Probably not a good idea to do this as the pan is enameled cast iron.
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Old 06-08-2013, 05:43 PM   #16
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Easy

Simply scrub out cast iron pan with a metal scrubber, rinse, dry very well,
rub all over with cooking oil, heat to moderate 300 degrees on stove top or in oven for 25 min.
Cool.
Rub in another thin coat of cooking oil. Heat cool process again.
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Old 06-08-2013, 06:56 PM   #17
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Quote:
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Simply scrub out cast iron pan with a metal scrubber, rinse, dry very well,
rub all over with cooking oil, heat to moderate 300 degrees on stove top or in oven for 25 min.
Cool.
Rub in another thin coat of cooking oil. Heat cool process again.

Probably not a good idea to do this as the pan is enameled cast iron.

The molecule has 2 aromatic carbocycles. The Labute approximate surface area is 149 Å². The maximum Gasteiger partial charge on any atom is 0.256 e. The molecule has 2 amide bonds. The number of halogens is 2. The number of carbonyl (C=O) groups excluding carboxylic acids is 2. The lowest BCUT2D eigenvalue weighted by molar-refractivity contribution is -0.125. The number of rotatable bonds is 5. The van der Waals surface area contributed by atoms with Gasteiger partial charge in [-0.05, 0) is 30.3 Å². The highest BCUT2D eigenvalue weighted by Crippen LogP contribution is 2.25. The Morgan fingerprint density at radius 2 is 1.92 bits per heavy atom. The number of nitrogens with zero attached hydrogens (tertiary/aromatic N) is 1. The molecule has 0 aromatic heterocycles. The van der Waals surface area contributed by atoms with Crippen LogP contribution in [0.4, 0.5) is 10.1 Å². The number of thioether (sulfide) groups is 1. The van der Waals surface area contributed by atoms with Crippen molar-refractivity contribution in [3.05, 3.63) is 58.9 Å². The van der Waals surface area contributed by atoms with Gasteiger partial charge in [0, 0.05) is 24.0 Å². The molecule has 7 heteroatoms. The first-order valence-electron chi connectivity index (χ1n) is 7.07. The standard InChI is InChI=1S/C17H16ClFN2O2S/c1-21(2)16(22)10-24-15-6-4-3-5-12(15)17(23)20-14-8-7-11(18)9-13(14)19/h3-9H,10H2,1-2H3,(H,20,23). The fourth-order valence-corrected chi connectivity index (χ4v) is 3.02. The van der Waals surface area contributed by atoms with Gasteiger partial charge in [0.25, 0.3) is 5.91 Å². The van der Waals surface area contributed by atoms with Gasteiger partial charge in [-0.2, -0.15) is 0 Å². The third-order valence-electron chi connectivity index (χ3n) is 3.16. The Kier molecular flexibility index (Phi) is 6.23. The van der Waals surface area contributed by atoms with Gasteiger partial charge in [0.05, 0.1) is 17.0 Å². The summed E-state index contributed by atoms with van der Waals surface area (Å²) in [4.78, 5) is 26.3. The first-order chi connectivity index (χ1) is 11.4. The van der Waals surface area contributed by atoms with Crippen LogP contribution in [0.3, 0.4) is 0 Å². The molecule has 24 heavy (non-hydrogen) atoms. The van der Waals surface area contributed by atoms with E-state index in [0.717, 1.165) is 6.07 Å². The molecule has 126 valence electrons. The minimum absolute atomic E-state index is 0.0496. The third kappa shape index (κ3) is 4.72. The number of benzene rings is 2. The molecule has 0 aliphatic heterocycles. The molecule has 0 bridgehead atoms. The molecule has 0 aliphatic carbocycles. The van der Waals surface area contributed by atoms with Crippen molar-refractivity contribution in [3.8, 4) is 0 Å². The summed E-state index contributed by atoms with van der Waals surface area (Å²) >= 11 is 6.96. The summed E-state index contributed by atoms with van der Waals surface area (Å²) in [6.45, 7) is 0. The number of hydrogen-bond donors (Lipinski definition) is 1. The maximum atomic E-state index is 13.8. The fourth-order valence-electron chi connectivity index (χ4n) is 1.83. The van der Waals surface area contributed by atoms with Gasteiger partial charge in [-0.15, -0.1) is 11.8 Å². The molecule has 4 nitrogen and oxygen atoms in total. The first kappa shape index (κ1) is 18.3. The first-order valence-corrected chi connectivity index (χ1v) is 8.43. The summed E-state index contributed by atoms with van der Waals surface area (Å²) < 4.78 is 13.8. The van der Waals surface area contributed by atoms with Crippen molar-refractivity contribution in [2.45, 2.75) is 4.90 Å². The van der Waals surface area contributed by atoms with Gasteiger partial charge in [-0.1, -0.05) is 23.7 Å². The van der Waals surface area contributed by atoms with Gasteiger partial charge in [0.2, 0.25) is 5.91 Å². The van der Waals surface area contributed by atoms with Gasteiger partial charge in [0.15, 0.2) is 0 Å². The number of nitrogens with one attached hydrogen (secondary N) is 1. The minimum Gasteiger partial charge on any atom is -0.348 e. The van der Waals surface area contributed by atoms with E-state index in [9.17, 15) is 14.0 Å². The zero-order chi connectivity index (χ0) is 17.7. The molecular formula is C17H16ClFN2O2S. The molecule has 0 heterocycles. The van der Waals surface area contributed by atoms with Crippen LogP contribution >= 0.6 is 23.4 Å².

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Old 06-09-2013, 11:31 AM   #18
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stained enamelware...place in a large pot, fill to cover with water, add 1/2 c. chlorine bleach, cover, bring to a rolling boil, turn off burner and let soak, covered.
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Old 06-09-2013, 12:54 PM   #19
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Put it inside a self-cleaning oven, (yours, a friend's, a neighbor's, a relative's) and clean the oven. It should come out looking brand spanking new.
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Old 06-09-2013, 01:46 PM   #20
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Quote:
Originally Posted by Andy M. View Post
Probably not a good idea to do this as the pan is enameled cast iron.
Quote:
Originally Posted by Sir_Loin_of_Beef View Post
Put it inside a self-cleaning oven, (yours, a friend's, a neighbor's, a relative's) and clean the oven. It should come out looking brand spanking new.

What Andy said...